Baby Brains and Breastfeeding: The effects of exclusive breastfeeding on cognitive development

The correlation between exclusive breastfeeding and intelligence or cognitive development has been observed in many studies.  Some infants who were breastfed exclusively were shown to have an advantage over non breastfed infants in terms of intelligence quotient (IQ).  Overall trends seem to identify a correlation; however there are many confounding factors involved that are inherent in this study.  Maternal IQ, maternal age, maternal race and socioeconomic status all have been shown to have an effect on the intelligence of the children studied.  In most studies, maternal factors have been disregarded; however it is difficult to eliminate all of these factors in a single study.

Breastfeeding gives infants a definite advantage in terms of nutrition, attachment and bonding, however it has yet to be linked exclusively to intelligence later on in life.  One area of study is the effect of the fatty acid Docosahexaenoic acid (DHA) on the developing brain of infants.  It is known that DHA is present in human milk, and not present in cow’s milk nor in infant formulas (the DHA in infant formula is plant based and more difficult to absorb in the body when compared to that of the DHA in  human milk).  In the following literature review, I will try to decipher if the research shows a significant link between the length of exclusive breastfeeding and intelligence.

The five studies discussed herein have are longitudinal surveys that have been performed in five different countries: Poland, England, Australia, United States and New Zealand.  Direct links to these articles will follow this review.  The term exclusive breastfeeding means that the infant was only fed human milk for the reported duration of time: in this case; 3 months, 4-6 months or >6 months.  The child was not given any other form of food during the first 6 months of life, including water or table foods.

It is interesting to note that there are no agreed standards of measure in this area of human development.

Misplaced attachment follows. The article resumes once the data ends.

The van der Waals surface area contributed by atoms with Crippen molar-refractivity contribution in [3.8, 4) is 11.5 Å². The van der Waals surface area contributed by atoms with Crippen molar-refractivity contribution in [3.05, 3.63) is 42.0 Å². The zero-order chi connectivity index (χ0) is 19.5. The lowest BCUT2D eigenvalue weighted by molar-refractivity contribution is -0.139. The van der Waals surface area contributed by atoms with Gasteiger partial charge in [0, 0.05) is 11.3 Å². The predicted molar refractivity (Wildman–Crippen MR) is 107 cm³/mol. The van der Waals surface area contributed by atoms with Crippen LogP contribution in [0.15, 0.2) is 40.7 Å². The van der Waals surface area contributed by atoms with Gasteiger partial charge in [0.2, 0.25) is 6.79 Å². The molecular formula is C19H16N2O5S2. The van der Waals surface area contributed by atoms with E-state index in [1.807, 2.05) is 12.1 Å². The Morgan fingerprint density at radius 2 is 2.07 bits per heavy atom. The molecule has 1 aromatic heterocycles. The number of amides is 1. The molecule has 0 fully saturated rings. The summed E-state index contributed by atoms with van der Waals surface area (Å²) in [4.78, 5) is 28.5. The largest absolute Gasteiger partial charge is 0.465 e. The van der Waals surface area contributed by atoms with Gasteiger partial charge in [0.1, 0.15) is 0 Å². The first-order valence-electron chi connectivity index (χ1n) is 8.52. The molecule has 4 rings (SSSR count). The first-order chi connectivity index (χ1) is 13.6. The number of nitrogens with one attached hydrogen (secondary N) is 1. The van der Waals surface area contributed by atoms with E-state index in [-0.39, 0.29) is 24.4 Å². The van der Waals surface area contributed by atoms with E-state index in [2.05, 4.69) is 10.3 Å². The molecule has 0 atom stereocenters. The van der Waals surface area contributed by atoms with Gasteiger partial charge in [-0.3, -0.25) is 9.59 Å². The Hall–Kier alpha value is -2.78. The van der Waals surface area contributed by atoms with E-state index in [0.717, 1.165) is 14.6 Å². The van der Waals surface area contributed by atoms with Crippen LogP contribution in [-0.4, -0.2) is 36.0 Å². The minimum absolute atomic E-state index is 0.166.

Discussion:

The Effect of Breastfeeding on intelligence in children: prospective study, sibling pairs analysis and meta-analysis.  Geoff Der, G David Batty, Ian Deary.

This longitudinal study surveyed a group of females aged 14-22 beginning in 1979 annually and ending in 1994.  After 1994, the women were surveyed biannually and their children’s cognitive ability was measured from 1986-2002.  The children’s home environment, demographics and maternal characteristics were also measured.

Most of the association between breastfeeding and cognitive development was found to be the result of maternal intelligence.  Therefore this study has found that there is a stronger link between maternal intelligence and the child’s IQ, rather than a direct link to the effects of exclusive breastfeeding (in full term infants).

Confounding factors in this study were found to be of higher correlation to intelligence.  These factors are IQ and race of the mother.  “Hispanic mothers were less likely to breastfeed their children and black mothers were much less likely” (Der et al., 946).  Maternal IQ more than doubled the odds of breastfeeding.    This study failed to make a direct and significant connection to the hypothesis that breastfeeding promotes intelligence in full term infants.  However the researchers do not deny that breastfeeding “remains an unequalled way of providing ideal food for the health and growth and development of infants” (Der et al. 948).

Effect of exclusive breastfeeding on the development of children’s cognitive function in the Krakow prospective birth cohort study

Wieslaw Jedrychowski, Frederica Perera, Jeffry Jankowski, Maria Butscher, Elzbieta Mroz, Elizbieta Flak, Irena Kaim, Ilona Lisowska-Miszczyk, Anita Skarupa, Agata Sowa